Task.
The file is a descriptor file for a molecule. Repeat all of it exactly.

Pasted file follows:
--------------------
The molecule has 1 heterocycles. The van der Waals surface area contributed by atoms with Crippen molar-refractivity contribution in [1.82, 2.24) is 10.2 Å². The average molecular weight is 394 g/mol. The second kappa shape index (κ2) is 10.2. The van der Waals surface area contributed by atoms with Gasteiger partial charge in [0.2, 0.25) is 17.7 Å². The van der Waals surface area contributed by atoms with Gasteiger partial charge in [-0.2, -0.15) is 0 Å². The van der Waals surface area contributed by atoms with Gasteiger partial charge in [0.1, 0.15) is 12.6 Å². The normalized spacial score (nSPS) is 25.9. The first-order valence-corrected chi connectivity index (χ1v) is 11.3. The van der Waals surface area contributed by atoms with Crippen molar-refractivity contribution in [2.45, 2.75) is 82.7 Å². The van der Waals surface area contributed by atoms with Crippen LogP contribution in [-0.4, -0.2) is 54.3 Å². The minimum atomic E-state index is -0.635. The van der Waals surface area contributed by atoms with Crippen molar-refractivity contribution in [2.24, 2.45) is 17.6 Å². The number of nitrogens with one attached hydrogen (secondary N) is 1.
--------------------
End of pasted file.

The molecule has 1 heterocycles. The van der Waals surface area contributed by atoms with Crippen molar-refractivity contribution in [1.82, 2.24) is 10.2 Å². The average molecular weight is 394 g/mol. The second kappa shape index (κ2) is 10.2. The van der Waals surface area contributed by atoms with Gasteiger partial charge in [0.2, 0.25) is 17.7 Å². The van der Waals surface area contributed by atoms with Gasteiger partial charge in [-0.2, -0.15) is 0 Å². The van der Waals surface area contributed by atoms with Gasteiger partial charge in [0.1, 0.15) is 12.6 Å². The normalized spacial score (nSPS) is 25.9. The first-order valence-corrected chi connectivity index (χ1v) is 11.3. The van der Waals surface area contributed by atoms with Crippen molar-refractivity contribution in [2.45, 2.75) is 82.7 Å². The van der Waals surface area contributed by atoms with Crippen LogP contribution in [-0.4, -0.2) is 54.3 Å². The minimum atomic E-state index is -0.635. The van der Waals surface area contributed by atoms with Crippen molar-refractivity contribution in [2.24, 2.45) is 17.6 Å². The number of nitrogens with one attached hydrogen (secondary N) is 1.